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Photo of James Dumesic
March 8, 2021

Journal article honors the influential legacy of Professor Emeritus James Dumesic

Written By: Jason Daley

Professor Emeritus James Dumesic has had a storied career, most of it at the University of Wisconsin-Madison. Now, a recent paper in the journal ACS Catalysis written by former graduate students details just how consequential Dumesic’s work is. The paper, titled “A Career in Catalysis: James A. Dumesic” details Dumesic’s many research breakthroughs during his 43-year academic journey as a faculty member of the Department of Chemical and Biological Engineering.

The career retrospective, a rare honor, is richly deserved says Manos Mavrikakis, the Paul A. Elfers, James A. Dumesic, and Vilas Distinguished Achievement Professor in chemical and biological engineering.

“Jim Dumesic is one of the most influential scientists in the history of heterogeneous catalysis,” Mavrikakis says. “He revolutionized the field of catalysis by doing groundbreaking work in fundamental catalysis, including the genesis of microkinetic modeling, but also applied catalysis by developing the foundations of biomass conversion to fuels and chemicals. All in all, a brilliant individual the catalysis and chemical engineering communities were fortunate to have in their ranks for several decades.”

The co-authors of the paper are a who’s who of former students, including one of his first, Professor Bruce Tatarchuk of Auburn University as well as Professor Josephine Hill at the University of Calgary, MIT Professor Yuriy Roman-Leshkov and UW-Madison CBE’s own Richard L. Antoine Professor George Huber, among others. Each was tasked with writing about a different period of Dumesic’s work in the field of heterogenous catalysis.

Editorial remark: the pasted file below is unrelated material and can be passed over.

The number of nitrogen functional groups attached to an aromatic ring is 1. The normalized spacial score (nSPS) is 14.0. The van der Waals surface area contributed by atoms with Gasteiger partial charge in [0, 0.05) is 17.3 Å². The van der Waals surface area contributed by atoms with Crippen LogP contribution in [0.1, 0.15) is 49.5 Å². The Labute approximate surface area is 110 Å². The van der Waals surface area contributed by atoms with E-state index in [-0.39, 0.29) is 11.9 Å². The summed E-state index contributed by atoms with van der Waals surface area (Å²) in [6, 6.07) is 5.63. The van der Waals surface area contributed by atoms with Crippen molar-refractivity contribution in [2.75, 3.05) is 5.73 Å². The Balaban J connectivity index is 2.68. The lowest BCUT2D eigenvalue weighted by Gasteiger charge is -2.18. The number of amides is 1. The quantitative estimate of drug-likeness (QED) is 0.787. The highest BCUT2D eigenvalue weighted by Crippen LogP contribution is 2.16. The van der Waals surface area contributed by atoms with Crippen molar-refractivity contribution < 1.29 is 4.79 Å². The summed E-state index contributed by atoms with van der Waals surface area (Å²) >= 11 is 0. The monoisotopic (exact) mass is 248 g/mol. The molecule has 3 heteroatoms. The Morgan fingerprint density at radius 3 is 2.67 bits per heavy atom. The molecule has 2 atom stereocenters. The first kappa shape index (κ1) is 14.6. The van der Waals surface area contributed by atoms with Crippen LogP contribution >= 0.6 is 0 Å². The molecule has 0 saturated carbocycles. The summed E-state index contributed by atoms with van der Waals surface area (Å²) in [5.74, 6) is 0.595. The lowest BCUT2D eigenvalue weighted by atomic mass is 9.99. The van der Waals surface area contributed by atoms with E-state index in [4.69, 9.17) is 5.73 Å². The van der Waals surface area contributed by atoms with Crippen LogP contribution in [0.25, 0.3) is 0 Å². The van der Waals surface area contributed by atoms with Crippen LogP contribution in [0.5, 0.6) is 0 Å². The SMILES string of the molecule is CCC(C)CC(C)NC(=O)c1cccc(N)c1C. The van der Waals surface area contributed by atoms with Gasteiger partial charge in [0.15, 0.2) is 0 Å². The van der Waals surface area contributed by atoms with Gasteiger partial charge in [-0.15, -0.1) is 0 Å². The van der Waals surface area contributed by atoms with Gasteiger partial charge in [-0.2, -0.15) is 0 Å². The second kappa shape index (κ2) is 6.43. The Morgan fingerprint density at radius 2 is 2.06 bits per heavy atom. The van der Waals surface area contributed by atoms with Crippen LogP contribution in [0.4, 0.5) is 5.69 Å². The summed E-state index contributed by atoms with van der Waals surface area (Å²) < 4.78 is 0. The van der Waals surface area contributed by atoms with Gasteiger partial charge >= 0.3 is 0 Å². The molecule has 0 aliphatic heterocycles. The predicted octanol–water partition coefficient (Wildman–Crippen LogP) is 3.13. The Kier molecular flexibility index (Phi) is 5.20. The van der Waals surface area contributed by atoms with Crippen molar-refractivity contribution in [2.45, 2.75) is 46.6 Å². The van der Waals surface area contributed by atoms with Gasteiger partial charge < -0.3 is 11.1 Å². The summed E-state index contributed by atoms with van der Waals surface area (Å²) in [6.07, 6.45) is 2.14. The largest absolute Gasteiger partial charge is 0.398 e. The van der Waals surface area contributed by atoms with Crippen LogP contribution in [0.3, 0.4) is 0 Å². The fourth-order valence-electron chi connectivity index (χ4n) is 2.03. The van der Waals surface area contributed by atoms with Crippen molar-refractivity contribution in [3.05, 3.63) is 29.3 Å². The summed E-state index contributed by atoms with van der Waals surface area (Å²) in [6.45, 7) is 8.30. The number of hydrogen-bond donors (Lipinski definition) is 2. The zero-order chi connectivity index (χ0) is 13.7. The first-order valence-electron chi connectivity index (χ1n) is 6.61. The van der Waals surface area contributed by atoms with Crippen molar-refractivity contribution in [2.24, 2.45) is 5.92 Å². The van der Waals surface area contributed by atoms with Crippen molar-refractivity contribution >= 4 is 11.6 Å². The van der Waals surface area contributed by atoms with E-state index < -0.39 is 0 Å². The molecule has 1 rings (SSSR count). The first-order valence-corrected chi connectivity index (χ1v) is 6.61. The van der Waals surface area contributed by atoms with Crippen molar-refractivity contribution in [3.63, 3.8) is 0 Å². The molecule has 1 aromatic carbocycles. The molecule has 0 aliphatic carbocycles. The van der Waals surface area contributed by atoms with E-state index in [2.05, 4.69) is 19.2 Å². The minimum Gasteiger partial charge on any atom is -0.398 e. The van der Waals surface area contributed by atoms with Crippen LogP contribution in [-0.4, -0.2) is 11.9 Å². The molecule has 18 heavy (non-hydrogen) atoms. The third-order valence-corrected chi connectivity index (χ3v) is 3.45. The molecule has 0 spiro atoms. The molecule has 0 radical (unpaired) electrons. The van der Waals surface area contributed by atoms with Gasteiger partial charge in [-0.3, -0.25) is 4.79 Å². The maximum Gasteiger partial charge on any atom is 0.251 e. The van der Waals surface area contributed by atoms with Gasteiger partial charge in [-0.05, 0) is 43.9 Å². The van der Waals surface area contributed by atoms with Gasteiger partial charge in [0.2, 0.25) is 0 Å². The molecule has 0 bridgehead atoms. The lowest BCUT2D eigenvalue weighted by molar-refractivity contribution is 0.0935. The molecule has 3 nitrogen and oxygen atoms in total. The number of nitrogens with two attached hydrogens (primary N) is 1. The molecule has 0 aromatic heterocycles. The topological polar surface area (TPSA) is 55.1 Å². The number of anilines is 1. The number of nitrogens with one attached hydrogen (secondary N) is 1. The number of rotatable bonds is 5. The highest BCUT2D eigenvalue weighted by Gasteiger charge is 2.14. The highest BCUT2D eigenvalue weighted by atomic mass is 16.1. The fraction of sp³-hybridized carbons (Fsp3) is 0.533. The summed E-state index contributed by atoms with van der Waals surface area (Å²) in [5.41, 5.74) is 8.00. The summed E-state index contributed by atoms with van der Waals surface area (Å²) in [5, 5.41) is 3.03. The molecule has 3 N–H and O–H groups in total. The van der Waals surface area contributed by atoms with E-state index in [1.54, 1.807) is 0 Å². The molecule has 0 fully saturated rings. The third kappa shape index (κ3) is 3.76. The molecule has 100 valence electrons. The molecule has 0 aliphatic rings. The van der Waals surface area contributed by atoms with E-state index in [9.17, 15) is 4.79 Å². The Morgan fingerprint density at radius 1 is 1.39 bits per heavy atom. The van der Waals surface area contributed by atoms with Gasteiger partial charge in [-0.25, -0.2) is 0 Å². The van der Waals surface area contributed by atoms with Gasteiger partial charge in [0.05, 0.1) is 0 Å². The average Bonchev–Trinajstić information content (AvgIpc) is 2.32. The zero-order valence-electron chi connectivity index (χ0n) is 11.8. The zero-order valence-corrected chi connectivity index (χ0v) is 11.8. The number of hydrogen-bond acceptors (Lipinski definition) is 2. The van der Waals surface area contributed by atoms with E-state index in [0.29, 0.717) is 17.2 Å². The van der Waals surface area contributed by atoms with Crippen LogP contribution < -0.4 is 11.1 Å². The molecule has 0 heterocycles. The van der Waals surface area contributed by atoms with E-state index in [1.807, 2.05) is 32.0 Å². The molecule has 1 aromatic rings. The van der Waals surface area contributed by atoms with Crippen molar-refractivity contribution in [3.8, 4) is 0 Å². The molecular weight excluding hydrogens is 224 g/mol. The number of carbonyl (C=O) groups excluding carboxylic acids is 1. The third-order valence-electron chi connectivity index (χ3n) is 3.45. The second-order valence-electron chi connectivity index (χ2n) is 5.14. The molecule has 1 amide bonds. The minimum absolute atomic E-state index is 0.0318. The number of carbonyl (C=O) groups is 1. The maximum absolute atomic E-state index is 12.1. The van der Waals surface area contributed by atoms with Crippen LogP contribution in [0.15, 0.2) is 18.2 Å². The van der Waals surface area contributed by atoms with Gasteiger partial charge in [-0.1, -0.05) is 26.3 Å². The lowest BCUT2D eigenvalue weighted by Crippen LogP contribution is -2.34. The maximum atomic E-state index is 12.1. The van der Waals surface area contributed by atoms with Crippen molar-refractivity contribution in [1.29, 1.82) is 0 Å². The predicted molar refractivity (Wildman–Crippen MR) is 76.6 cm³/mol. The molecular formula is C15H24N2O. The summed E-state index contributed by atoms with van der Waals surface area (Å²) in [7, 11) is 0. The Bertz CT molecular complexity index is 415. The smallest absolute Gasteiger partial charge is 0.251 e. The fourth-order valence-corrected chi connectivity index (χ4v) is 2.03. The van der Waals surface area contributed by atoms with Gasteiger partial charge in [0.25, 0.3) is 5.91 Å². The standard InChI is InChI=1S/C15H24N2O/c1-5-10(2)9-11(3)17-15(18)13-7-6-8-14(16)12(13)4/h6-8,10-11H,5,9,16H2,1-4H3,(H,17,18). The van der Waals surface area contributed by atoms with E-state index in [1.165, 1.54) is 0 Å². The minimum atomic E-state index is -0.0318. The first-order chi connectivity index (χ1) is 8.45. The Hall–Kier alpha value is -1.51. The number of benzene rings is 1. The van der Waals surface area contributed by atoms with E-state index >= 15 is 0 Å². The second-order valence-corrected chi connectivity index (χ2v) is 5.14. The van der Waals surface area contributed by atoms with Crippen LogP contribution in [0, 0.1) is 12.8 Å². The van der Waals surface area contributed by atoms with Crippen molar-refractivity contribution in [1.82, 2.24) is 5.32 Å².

Those achievements include probing the nature of active sites on heterogeneous catalysts using advanced techniques and kinetic analysis to elucidate the “strong metal support interaction” effect. He developed new microcalorimetric tools to measure the energetics of adsorbates on catalyst surfaces and developed new microkinetic models.

Dumesic also developed aqueous-phase catalytic processing of biomass-derived oxygenates, which led to processes to make diesel and jet fuel, gasoline and other chemicals from renewable resources, a field of research that is still a focus at UW-Madison.

Carl Lund, currently the chair of the Department of Engineering Education and professor of chemical and biological engineering at the University at Buffalo, was one of Dumesic’s first graduate students and is a co-author of the paper.

“Jim has been a trend-setter in the field of catalysis,” he says. “Repeatedly he has developed new methods, such as microkinetic modeling, or moved into a new research arena, such as biomass-related catalysis, and within a few years use of the method or study in that arena has become widespread within the catalysis research community as they try to catch up with Jim.”

Dumesic is continuing his research legacy at the University of Wisconsin-Madison as an active emeritus faculty member. In November 2019, the College of Engineering celebrated Dumesic’s achievements and retirement with a two-day Olaf A. Hougen Symposium attended by many of his former students.